I have always found travel to be a portal for wonder and a reboot of my own ability to feel awe. A change of scenery—especially out of the country—shakes my reality and reminds me how small I am and how little I know. I’m in Mexico City in this picture, taking a much-needed break in my routine.
We took an amazing tour of the pyramids in the ruins of Teotihuacan. In 2003, a tunnel was discovered beneath the Feathered Serpent Pyramid, and more than 150 thousand artifacts and statues were discovered along with many human remains that were sacrificed to the gods. It was mind-blowing to think that just twenty years ago, these 1,800-year-old artifacts were just found. They were discovered under the point known as the “axis mundi.” If you’re into astronomy, spirituality, and anything a bit “cosmic,” you’re gonna want to check out axis mundi.
Unlike the pyramids in Egypt, these structures were built strictly for ceremony. They weren’t crypts; they were solely for rituals. Ceremonies and rituals were performed, and offerings were made to the gods with the hope that blessings would be returned so that the local people could live fulfilling lives.
I tried to process that something of this size—that took an estimated twelve thousand to fourteen thousand people working simultaneously for years—was built solely to perform rituals. It made me wonder about the role of rituals in my own life, work, marriage, and everyday existence.
For instance, every morning I do yoga and meditate. I’d like to consider that a ritual, but lately I think it’s more of a routine. I wonder what the difference is. I love getting on the mat, stretching, and practicing poses, but lately I’ve been looking at my watch to ensure that I can get my meditation in before I start the workday. These practices are a critical launching pad for my day. Without them, my “channels” aren’t as clear as they could be, and that affects the quality of my presence and listening.
There are days, though, when I approach the mat with reverence; with gratitude; and with a sort of blessing, intention, and appreciation for my practice. That it feels more like a ritual. And somehow, when I approach it as a ritual, the ripple effects spread farther. The quality of my presence during the practice is different. I’m noticing things that are more subtle, that flexing a muscle can change my balance, that moving my foot two degrees allows for a lengthened stretch. And the noticing creates a reverence for the body. This is an amazing vessel that seems to stick with me and do all these things for me while I’m busy focusing on something else.
I don’t know if I have the same reverence when I’m conducting my routines. Lately I’ve been trying to create a discipline of capturing notes between calls and including in the notes what I learned about myself, the situation, and the people in the call. I then end with something that I’m grateful for as a result of the call. It always causes me to pause and realize how fortunate I feel to be in conversation with so many different people who have so many different perspectives. I’m just now realizing that this discipline became a routine and that now, accidentally, it has become a ritual.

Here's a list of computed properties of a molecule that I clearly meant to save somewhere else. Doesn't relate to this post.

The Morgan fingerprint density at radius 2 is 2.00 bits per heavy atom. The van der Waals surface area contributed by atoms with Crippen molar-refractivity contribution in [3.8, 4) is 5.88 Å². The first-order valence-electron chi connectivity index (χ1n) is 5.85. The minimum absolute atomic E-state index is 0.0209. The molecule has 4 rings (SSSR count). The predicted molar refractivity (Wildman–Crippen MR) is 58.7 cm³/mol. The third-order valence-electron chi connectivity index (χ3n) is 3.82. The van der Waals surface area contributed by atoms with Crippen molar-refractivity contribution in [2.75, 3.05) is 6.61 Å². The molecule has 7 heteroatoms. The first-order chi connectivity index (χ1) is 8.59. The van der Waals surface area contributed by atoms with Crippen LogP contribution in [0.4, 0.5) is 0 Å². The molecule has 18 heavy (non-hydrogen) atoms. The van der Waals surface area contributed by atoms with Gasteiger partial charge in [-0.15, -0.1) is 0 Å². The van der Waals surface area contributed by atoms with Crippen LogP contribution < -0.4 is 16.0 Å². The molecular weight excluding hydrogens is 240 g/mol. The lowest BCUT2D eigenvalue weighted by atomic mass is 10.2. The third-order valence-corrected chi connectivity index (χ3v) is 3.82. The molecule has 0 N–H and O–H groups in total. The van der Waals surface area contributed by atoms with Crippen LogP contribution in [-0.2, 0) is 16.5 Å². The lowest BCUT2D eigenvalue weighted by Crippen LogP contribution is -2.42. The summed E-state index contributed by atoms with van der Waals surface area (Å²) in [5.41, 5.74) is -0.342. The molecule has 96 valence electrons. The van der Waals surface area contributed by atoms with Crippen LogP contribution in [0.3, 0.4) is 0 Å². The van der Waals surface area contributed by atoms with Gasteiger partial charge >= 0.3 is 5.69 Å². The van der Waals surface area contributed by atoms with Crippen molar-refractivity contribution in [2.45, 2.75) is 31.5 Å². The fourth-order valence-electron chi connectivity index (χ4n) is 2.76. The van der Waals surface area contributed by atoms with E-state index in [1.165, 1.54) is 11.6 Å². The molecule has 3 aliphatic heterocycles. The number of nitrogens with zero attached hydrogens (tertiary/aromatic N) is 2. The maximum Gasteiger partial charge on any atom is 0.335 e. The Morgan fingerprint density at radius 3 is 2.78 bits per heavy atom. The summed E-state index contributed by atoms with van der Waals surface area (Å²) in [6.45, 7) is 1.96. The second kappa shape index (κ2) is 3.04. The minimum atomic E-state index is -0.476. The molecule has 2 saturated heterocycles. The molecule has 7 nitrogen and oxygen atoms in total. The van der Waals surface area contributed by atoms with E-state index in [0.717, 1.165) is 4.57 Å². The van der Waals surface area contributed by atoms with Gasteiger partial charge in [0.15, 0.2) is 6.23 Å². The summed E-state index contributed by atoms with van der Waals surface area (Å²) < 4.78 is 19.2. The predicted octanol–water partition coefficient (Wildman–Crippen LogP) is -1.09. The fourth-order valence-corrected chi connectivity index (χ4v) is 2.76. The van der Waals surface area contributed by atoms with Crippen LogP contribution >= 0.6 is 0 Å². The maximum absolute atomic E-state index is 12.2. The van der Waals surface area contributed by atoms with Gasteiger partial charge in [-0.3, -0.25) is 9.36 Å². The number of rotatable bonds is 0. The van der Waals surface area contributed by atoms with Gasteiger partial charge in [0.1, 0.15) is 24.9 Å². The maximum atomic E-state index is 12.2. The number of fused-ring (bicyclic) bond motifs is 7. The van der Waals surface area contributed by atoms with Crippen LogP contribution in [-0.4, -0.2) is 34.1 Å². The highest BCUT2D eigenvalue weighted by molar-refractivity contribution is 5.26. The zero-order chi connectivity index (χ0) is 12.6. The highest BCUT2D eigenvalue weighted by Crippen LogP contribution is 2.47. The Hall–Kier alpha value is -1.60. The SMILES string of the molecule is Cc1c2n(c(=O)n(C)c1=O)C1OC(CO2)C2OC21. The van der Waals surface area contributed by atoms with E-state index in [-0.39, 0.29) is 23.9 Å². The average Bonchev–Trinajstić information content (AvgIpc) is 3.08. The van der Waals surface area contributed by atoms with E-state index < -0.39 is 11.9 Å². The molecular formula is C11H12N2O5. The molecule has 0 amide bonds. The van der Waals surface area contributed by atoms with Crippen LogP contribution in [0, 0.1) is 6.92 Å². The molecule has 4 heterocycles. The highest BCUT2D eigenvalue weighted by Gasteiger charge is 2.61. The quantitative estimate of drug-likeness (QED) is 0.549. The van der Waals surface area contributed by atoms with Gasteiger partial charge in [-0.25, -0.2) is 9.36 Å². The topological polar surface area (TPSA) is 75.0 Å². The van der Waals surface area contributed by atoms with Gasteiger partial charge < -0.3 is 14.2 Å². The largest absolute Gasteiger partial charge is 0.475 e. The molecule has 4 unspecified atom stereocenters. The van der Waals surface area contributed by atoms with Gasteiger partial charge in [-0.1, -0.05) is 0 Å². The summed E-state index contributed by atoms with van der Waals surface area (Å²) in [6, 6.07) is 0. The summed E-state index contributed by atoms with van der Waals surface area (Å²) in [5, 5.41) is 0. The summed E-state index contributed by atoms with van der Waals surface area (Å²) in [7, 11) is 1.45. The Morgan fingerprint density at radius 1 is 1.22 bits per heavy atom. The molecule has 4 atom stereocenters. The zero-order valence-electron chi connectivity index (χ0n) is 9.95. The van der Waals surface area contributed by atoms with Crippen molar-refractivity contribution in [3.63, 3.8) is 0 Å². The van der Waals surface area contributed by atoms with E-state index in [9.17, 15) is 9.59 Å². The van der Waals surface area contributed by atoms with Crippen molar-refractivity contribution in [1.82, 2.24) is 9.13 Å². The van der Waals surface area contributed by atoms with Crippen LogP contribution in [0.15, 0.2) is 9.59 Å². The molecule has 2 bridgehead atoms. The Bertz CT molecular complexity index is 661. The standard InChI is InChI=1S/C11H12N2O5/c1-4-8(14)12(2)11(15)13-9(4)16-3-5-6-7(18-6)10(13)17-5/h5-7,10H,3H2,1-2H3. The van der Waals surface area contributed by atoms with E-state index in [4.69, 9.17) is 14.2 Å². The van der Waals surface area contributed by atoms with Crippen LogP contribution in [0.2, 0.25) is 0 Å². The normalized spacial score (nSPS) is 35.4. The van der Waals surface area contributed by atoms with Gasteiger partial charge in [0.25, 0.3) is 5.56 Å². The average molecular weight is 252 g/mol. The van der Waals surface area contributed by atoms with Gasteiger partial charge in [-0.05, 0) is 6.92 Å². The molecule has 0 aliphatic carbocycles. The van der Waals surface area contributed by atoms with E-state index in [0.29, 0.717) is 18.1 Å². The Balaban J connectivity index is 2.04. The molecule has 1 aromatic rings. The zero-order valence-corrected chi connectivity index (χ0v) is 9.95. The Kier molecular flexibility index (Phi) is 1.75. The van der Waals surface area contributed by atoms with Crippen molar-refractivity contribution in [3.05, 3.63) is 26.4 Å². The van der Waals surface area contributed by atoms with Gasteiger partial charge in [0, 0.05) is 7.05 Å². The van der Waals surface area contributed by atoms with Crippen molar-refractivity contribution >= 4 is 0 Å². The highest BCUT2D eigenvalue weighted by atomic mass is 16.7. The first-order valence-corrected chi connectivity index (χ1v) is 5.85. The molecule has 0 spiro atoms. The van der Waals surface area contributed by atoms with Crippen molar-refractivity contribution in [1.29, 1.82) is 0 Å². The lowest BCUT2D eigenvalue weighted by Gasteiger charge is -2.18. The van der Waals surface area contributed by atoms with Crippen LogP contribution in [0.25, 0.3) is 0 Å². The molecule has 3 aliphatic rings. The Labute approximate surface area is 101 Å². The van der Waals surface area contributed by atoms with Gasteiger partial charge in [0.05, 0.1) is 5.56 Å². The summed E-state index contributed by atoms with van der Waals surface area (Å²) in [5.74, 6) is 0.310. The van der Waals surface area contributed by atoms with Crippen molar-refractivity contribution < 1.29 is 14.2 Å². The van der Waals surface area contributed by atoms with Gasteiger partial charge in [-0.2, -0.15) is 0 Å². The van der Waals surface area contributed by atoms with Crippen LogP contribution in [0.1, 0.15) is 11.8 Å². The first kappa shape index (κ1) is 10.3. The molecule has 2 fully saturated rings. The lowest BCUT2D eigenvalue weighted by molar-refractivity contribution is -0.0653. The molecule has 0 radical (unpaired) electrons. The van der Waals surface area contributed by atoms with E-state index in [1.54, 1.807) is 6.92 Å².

It’s super easy for me to explore this territory and go right to a grand aspiration that sounds something like, That’s it! I must have more ritual in my life. I will turn my yoga practice into a ritual! When I tell my husband I love him, I will do it from a place of ritual versus habit! Before I sit down and eat my dinner, I will implement a ritual of gratitude! Before I get on the treadmill at the YMCA, I will perform a ritual! I’m already noticing the laundry list of places where I want to turn routine into ritual.
But maybe I’ll just start with noticing what routines in my life invite more presence and intention? What habits and disciplines feel sort of empty right now? Where can I apply a mindset change in an upcoming conversation or meeting to experience it differently? What routines in my leadership are having less impact because they’re more of a checklist item than a ritual?
When I know I’m going to get on a call that will have some crunchy or difficult energy, people in conflict, teams not getting along, a leader who’s confrontational and has low self-regulation skills, I always sit quietly for at least two minutes before the call and silently ask for guidance, support, compassion, and the ability to create a safe space for people to be open and trusting. I then light a candle that sits next to me while I’m on the call. I want to honor this practice as a ritual. I don’t do it for every call, but I know when I want and need to do it. I guess that’s the other thing about ritual; if everything is a ritual, does it all turn into routine? I’m not sure. I think I’m getting myself confused.
So I’ll go back to noticing. Even while writing this blog, I ask myself, Why? Why even share this with others? What am I looking for? If I’m really being honest, I’m not looking for likes or recognition. I’m really looking for conversation and connection; I’m trying to sit with these bigger questions together and not figure them out alone. I am really curious about how you see the role of ritual and routine in your life and what you’re learning as you go. Humor me for a moment and imagine us on the stoop chatting about this. What would you be willing to share with me about ritual and routine?